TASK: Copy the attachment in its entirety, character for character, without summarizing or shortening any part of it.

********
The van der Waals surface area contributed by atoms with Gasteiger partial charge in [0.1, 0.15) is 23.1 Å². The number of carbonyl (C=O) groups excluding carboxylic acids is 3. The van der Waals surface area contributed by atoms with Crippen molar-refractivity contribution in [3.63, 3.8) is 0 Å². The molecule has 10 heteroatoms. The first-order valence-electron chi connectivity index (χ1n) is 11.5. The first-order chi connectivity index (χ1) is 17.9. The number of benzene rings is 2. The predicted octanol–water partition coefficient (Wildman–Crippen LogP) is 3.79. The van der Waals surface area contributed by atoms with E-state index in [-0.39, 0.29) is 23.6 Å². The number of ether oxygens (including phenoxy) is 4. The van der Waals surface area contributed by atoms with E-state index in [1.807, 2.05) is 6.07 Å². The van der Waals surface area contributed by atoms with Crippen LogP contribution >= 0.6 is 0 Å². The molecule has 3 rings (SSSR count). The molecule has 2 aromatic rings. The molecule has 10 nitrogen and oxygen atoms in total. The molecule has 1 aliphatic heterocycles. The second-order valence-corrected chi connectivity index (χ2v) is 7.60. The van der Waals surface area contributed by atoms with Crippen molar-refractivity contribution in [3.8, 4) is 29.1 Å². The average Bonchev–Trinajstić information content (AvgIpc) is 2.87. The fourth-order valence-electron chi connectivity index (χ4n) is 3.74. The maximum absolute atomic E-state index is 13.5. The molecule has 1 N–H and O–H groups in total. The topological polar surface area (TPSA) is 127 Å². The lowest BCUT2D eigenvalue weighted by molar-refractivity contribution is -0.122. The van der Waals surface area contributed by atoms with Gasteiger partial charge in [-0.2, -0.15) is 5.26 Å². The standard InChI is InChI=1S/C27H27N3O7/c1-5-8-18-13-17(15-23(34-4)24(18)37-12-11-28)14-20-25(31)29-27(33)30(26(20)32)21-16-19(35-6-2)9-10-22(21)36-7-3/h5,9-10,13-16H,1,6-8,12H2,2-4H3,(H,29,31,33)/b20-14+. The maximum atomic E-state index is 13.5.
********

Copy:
The van der Waals surface area contributed by atoms with Gasteiger partial charge in [0.1, 0.15) is 23.1 Å². The number of carbonyl (C=O) groups excluding carboxylic acids is 3. The van der Waals surface area contributed by atoms with Crippen molar-refractivity contribution in [3.63, 3.8) is 0 Å². The molecule has 10 heteroatoms. The first-order valence-electron chi connectivity index (χ1n) is 11.5. The first-order chi connectivity index (χ1) is 17.9. The number of benzene rings is 2. The predicted octanol–water partition coefficient (Wildman–Crippen LogP) is 3.79. The van der Waals surface area contributed by atoms with E-state index in [-0.39, 0.29) is 23.6 Å². The number of ether oxygens (including phenoxy) is 4. The van der Waals surface area contributed by atoms with E-state index in [1.807, 2.05) is 6.07 Å². The van der Waals surface area contributed by atoms with Crippen LogP contribution >= 0.6 is 0 Å². The molecule has 3 rings (SSSR count). The molecule has 2 aromatic rings. The molecule has 10 nitrogen and oxygen atoms in total. The molecule has 1 aliphatic heterocycles. The second-order valence-corrected chi connectivity index (χ2v) is 7.60. The van der Waals surface area contributed by atoms with Crippen molar-refractivity contribution in [3.8, 4) is 29.1 Å². The average Bonchev–Trinajstić information content (AvgIpc) is 2.87. The fourth-order valence-electron chi connectivity index (χ4n) is 3.74. The maximum absolute atomic E-state index is 13.5. The molecule has 1 N–H and O–H groups in total. The topological polar surface area (TPSA) is 127 Å². The lowest BCUT2D eigenvalue weighted by molar-refractivity contribution is -0.122. The van der Waals surface area contributed by atoms with Gasteiger partial charge in [-0.2, -0.15) is 5.26 Å². The standard InChI is InChI=1S/C27H27N3O7/c1-5-8-18-13-17(15-23(34-4)24(18)37-12-11-28)14-20-25(31)29-27(33)30(26(20)32)21-16-19(35-6-2)9-10-22(21)36-7-3/h5,9-10,13-16H,1,6-8,12H2,2-4H3,(H,29,31,33)/b20-14+. The maximum atomic E-state index is 13.5.